Houston, we have ‘possum.
We live squarely in suburbia. Tract houses in a planned community.
Our carefully plotted rows of homes, on a semi quiet street, in our bubble, also happens to be surrounded by some of the most breathtaking mountains and open areas. It doesn’t feel like we live in the wild but more often than not, the wild comes to us.
The hills evoke such a sense of peace and serenity. Our family spends a great deal of time in those open areas, spaces filled with wild critters going about their business. Having places like Corriganville Park, Rocky Peak and the Santa Susanna Mountains so close is such a precious gift. We have spent countless days watching a group of nesting birds, an active coyote den to see the pups (from a safe distance), hiking trails looking for mountain lion prints to cast, counting types of lizards, snakes, insects and picking up trash. Then we head back to our house, lock our front door and expect that the wild things stay safely in their designated areas.
Several years ago I had a little run in with our resident opossum.
I may have played football with it, by accident I swear. You can read about that here- Abusing the Local Wildlife.
Every couple months I seem to poke my face where it doesn’t belong (in the hedge) and a startled opossum hisses a threat. We’ve come to an understanding, the ‘Possum and I.
We have made a pact.
I live in the house and he can have the hedge.
He gets the backyard at night and I get it during the day.
The Handsome Prince can trim the hedge from now on.
I always seem to be surprised when there is a fox looking in our sliding glass door, a coyote on the porch or when a rather large great horned owl calls the neighbors palm tree home, rather loudly on repeat.
I’ve said it more than once, if I turn up dead.
The opossum is to blame.
He’s had it out for me since the punting.
On this particular morning, K bursts into our bedroom and shouts, “The trash can is possessed!”
Naturally, The Prince keeps getting ready while I’ve grabbed my camera and have leaped off the end of the bed like publishers clearing house was at my door. If in fact, I owned a possessed trash can, I was getting this craptastic display on film, thank you.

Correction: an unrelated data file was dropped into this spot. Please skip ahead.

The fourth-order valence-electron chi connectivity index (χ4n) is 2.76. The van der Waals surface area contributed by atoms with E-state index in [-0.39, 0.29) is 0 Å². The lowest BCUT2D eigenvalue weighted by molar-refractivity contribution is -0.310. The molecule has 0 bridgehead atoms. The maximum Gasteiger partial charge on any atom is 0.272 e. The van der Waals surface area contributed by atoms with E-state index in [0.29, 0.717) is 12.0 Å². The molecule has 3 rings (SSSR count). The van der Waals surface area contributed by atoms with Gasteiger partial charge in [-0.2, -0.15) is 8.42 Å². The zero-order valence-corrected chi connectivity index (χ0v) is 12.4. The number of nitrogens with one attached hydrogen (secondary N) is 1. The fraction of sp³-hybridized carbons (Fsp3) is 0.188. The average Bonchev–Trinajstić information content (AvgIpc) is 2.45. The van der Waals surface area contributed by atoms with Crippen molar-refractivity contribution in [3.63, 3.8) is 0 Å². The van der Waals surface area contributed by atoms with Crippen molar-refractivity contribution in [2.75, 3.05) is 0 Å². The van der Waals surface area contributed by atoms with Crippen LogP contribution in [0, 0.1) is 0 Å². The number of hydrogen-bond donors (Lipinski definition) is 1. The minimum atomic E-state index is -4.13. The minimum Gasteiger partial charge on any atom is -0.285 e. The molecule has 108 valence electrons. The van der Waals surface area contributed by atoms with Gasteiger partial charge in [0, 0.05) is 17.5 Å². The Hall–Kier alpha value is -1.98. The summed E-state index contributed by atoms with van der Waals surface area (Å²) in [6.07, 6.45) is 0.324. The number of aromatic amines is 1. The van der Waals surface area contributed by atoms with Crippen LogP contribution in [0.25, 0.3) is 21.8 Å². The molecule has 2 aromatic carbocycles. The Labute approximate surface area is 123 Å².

K charges out the front door to where the cheap-o plastic trash can was dancing along the brick, snarling and scratching.
“Careful if it sprouts teeth!” I call after her, like all incredible parents would.
“It’s one of those dead rat things!” She exclaims.
From the sound of the hissing, it was far from dead.
“A dead rat is possessed in the trash can?” I ask because that is totally logical.
“No. It looks like a rat. It plays dead. Like the small version thing that bit Wesley in the Thieves’ Forest,” K elaborates.
“Opossum?” I ask.
Communication is a team effort and requires having watched The Princess Bride enough times it should be a world record.
This poor pitiful little version of my larger opossum friend sat in the workshop trash can. He either fell from the tree or the roof.
Min tilted the can over in the yard.
It wouldn’t come out.
I slowly dumped the little furry out.
it waddled away
into another hedge.
The Handsome Prince asked how it went to which I expressed my shock that we had accidentally trapped a critter.
“It’s not like we live in the wild,” I tell him.
“Are you kidding? We all live in the wild right here. Think of it like we all collectively moved into a planned community in the wild’s backyard. The animals got pushed out so now they are taking their hedge back, one trash can at a time,” He replies.
He’s got a point.
I hope the big hateful opossum is giving me props for being kind to its kin and keeps all murderous plans to a minimum.
The kids rather enjoyed the opportunity to have a close view of it and true to who they are, not a one was frightened of it in the slightest. Not even when it “smiled with all of its teeth” at them.
It was interesting…
that was, until I started to think about things like rabies, attics full of rabid opossums, ceilings over our beds collapsing upon us in the night, from the weight of the rabid opossums and they attack.
There were no survivors.
On that note…
I’ve checked both sides of the attic, garage, all the screens, vents and roof.
The opossums have kept to the pact and stayed in their hedge… For the most part.
We can all sleep safer knowing that my anxiety has saved us from rabies.
Who needs to leave the house for entertainment, when we already live in the wild?
Wait a few minutes, something nutty is bound to get stirred up.